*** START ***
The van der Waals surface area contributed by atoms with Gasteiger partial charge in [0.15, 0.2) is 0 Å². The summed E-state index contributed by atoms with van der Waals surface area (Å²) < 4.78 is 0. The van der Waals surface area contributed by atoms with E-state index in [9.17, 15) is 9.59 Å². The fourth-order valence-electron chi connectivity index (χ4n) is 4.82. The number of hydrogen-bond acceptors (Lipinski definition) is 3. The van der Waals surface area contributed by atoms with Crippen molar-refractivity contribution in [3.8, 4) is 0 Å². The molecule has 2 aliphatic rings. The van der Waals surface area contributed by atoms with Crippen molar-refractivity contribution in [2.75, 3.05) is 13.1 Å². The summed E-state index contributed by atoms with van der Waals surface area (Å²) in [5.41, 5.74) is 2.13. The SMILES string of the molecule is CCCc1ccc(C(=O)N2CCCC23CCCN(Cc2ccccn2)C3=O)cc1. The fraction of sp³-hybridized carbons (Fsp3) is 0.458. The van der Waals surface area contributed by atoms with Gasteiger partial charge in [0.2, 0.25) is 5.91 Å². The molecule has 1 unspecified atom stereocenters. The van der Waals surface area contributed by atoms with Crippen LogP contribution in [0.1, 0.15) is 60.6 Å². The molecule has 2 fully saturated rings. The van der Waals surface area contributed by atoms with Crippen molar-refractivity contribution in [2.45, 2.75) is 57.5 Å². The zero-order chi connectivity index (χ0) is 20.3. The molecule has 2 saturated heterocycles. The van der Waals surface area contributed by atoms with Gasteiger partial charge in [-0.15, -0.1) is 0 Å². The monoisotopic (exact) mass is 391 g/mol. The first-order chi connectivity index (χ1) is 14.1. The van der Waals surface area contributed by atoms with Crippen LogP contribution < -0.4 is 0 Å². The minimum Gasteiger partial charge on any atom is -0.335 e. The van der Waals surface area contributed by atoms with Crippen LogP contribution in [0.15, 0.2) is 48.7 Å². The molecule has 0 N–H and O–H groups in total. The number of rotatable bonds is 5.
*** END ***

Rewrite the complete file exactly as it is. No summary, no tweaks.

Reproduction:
The van der Waals surface area contributed by atoms with Gasteiger partial charge in [0.15, 0.2) is 0 Å². The summed E-state index contributed by atoms with van der Waals surface area (Å²) < 4.78 is 0. The van der Waals surface area contributed by atoms with E-state index in [9.17, 15) is 9.59 Å². The fourth-order valence-electron chi connectivity index (χ4n) is 4.82. The number of hydrogen-bond acceptors (Lipinski definition) is 3. The van der Waals surface area contributed by atoms with Crippen molar-refractivity contribution in [3.8, 4) is 0 Å². The molecule has 2 aliphatic rings. The van der Waals surface area contributed by atoms with Crippen molar-refractivity contribution in [2.75, 3.05) is 13.1 Å². The summed E-state index contributed by atoms with van der Waals surface area (Å²) in [5.41, 5.74) is 2.13. The SMILES string of the molecule is CCCc1ccc(C(=O)N2CCCC23CCCN(Cc2ccccn2)C3=O)cc1. The fraction of sp³-hybridized carbons (Fsp3) is 0.458. The van der Waals surface area contributed by atoms with Gasteiger partial charge in [0.2, 0.25) is 5.91 Å². The molecule has 1 unspecified atom stereocenters. The van der Waals surface area contributed by atoms with Crippen LogP contribution in [0.1, 0.15) is 60.6 Å². The molecule has 2 fully saturated rings. The van der Waals surface area contributed by atoms with Crippen molar-refractivity contribution in [2.45, 2.75) is 57.5 Å². The zero-order chi connectivity index (χ0) is 20.3. The molecule has 2 saturated heterocycles. The van der Waals surface area contributed by atoms with Gasteiger partial charge in [-0.15, -0.1) is 0 Å². The monoisotopic (exact) mass is 391 g/mol. The first-order chi connectivity index (χ1) is 14.1. The van der Waals surface area contributed by atoms with Crippen LogP contribution < -0.4 is 0 Å². The minimum Gasteiger partial charge on any atom is -0.335 e. The van der Waals surface area contributed by atoms with Crippen LogP contribution in [0.15, 0.2) is 48.7 Å². The molecule has 0 N–H and O–H groups in total. The number of rotatable bonds is 5.